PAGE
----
Those "fuses" that you are referring are actually circuit breakers. The circuit breaker is not in the off position right now, it's in the "tripped" position (mid-way between on and off). To reset a circuit breaker, turn the circuit breaker to off by moving the switch all the way downward, wait a second or two, and then turn it to on by pushing the switch all the way upwards. Before you do this, please turn off all of the appliances connected to the circuit.
Mostly correct, except OFF isn't necessarily down and ON up...it could be opposite or side to side.

I don't see pictures?
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duffman2003 wrote:
Jul 22nd, 2012 6:40 pm
The manual said not to get an extension circuit and use direct outlets I believe.

Also one question, in the likelyhood that this were to occur again, would the result be the same or would it be more damaging?
An extension cord is not recommended because of voltage drop (high current of the A/C) and hazard. If you do HAVE to use one, use a good quality and 14 or 12 gauge/AWG of the shortest length that will work.

If it happens again, the result should be about the same. Doing it multiple times could eventually weaken/wear out the breaker and could be hard on the equipment running.
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How long was the AC running before it tripped? What's the size of A/C

I see your pictures now. That breaker is tripped so move it right then left (by the picture). But, those breakers are quad breakers and don't work good for high current circuits, they aren't meant for that. Looks like whoever put them in used a bunch. Is that panel newer or older? Is there empty spaces for more breakers?
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got a picture of the whole panel?
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duffman2003 wrote:
Jul 22nd, 2012 6:40 pm
The manual said not to get an extension circuit and use direct outlets I believe.

Also one question, in the likelyhood that this were to occur again, would the result be the same or would it be more damaging?
I am assuming OP doesn't want to reposition the A/C to another room where the circuit is less loaded.

Without repositioning the A/C, then an extension cord is needed. Get a quality one. I've run those old A/Cs on extension cords - quality extension cord though.
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Yup, just flip the tripped breaker to the right then back to the left.

I think the general recommendation is to put the A/C on a separate circuit. The label on the A/C should say how much current it needs. I actually still have a fuse box and have time-delay fuses on the A/C circuit. I'm not sure if there's an equivalent of that for breaker-based systems.

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Breakers by their very nature are much slower to trip than fuses so a time delay is really not needed.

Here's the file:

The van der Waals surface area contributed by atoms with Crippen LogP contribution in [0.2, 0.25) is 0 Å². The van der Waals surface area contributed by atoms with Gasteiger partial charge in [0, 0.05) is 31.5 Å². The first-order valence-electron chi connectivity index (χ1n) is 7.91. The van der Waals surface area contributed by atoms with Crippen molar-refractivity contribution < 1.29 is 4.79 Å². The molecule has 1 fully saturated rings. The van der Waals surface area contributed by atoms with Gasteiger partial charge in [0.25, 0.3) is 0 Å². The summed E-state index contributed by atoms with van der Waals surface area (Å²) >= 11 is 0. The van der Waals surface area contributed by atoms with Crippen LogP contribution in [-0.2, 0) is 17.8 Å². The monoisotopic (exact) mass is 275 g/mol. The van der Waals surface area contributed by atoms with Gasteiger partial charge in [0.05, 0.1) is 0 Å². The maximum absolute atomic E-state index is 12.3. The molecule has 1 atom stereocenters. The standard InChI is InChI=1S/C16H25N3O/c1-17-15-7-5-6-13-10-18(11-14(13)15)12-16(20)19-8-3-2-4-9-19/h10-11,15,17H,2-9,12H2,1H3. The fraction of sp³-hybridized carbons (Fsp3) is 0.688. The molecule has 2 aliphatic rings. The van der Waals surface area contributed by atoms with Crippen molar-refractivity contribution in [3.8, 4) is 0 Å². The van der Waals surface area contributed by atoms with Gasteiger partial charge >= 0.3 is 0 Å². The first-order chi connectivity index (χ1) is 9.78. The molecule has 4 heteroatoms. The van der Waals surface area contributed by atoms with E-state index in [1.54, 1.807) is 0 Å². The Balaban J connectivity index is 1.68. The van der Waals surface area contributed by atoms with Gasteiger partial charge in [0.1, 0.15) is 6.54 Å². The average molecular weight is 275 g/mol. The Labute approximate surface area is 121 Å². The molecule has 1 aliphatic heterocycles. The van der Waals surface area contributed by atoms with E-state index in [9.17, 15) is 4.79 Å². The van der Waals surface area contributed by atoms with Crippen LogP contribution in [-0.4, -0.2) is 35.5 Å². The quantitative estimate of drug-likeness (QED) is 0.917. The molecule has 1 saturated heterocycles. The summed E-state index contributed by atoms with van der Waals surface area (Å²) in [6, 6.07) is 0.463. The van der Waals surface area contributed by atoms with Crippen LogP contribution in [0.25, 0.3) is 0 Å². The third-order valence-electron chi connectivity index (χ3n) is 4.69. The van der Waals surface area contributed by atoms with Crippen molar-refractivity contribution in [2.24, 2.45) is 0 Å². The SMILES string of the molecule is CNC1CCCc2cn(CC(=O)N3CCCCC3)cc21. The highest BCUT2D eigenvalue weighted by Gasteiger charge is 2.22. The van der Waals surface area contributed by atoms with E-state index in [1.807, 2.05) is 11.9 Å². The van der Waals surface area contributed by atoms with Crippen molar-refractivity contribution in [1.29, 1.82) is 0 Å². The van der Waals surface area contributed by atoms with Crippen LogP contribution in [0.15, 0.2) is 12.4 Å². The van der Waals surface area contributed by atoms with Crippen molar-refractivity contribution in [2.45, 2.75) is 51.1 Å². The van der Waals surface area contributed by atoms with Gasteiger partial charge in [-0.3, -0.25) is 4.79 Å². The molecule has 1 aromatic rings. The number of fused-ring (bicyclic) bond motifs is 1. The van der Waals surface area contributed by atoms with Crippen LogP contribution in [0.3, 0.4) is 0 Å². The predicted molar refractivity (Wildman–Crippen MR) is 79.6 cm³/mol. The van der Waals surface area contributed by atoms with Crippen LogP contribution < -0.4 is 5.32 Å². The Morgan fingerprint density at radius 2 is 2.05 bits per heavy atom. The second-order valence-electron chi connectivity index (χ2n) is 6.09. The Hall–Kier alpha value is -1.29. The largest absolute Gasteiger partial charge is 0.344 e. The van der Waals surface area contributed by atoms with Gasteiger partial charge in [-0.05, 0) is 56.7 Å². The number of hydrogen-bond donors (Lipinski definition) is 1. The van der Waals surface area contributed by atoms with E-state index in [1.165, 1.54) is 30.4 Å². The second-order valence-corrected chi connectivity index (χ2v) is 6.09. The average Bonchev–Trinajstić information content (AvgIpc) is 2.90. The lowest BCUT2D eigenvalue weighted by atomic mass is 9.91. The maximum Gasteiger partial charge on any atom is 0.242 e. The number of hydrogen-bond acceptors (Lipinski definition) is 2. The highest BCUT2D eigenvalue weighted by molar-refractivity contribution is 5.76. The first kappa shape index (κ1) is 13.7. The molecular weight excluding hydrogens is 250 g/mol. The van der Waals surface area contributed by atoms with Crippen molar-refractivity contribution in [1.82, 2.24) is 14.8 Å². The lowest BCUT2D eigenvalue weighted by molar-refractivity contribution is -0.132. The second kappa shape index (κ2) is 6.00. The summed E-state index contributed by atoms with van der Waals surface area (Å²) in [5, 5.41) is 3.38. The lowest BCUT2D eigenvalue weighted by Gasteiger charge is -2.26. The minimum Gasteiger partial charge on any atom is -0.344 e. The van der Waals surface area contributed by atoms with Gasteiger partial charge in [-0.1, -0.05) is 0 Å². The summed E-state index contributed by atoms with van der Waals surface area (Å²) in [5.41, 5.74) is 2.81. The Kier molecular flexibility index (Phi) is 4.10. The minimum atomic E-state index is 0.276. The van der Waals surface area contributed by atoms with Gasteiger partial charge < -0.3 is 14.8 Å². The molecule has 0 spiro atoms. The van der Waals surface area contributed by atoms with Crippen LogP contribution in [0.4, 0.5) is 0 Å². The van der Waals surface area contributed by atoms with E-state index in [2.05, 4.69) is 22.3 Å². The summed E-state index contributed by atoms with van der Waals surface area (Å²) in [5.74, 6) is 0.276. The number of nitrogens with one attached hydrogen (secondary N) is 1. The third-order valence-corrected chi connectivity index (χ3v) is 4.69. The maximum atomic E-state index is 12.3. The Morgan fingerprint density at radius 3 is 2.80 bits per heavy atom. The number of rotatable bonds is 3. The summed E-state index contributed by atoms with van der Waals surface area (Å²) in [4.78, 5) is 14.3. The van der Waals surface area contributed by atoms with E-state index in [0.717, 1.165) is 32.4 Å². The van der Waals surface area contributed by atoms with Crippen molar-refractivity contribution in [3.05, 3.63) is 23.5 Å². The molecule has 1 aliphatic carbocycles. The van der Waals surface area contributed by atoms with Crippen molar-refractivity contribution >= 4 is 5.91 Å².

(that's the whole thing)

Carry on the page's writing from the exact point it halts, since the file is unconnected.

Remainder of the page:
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sprdave wrote:
Jul 22nd, 2012 6:43 pm
Mostly correct, except OFF isn't necessarily down and ON up...it could be opposite or side to side.

I don't see pictures?
I used up and down due to the orientation of stated by the OP who said "There is one that is not ticked upwards like all the other switches and when we try to bring it back up....". Since the OP stated that he wanted easy to follow instructions, I tailored the instructions to him.
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sprdave wrote:
Jul 22nd, 2012 6:54 pm
How long was the AC running before it tripped? What's the size of A/C

I see your pictures now. That breaker is tripped so move it right then left (by the picture). But, those breakers are quad breakers and don't work good for high current circuits, they aren't meant for that. Looks like whoever put them in used a bunch. Is that panel newer or older? Is there empty spaces for more breakers?
We actually just got the AC yesterday and ran it for a little while before turning it off because the weather was quite chilly for that day. The size of the AC is quite high 14,000 BTU. The manual said this: Use an 115V, 15Amp outlet for the air conditioner. Do not use any other electrical appliances on this line or you may trip the fuse. Use a dedicated line for this air conditioner. The panel is quite old, I don't know the history behind it sorry. I'm not sure about the empty spaces as there are 2 more slots that are covered with a black cover. I'll upload a picture of the entire thing for you to see so you can get a better look. It'll be in the first post.

What bustybuyer is saying is right about the re-positioning of the unit. We live in a small place so the living room is the only place that has windows for ventilation of the unit (since it's such a heavy duty unit).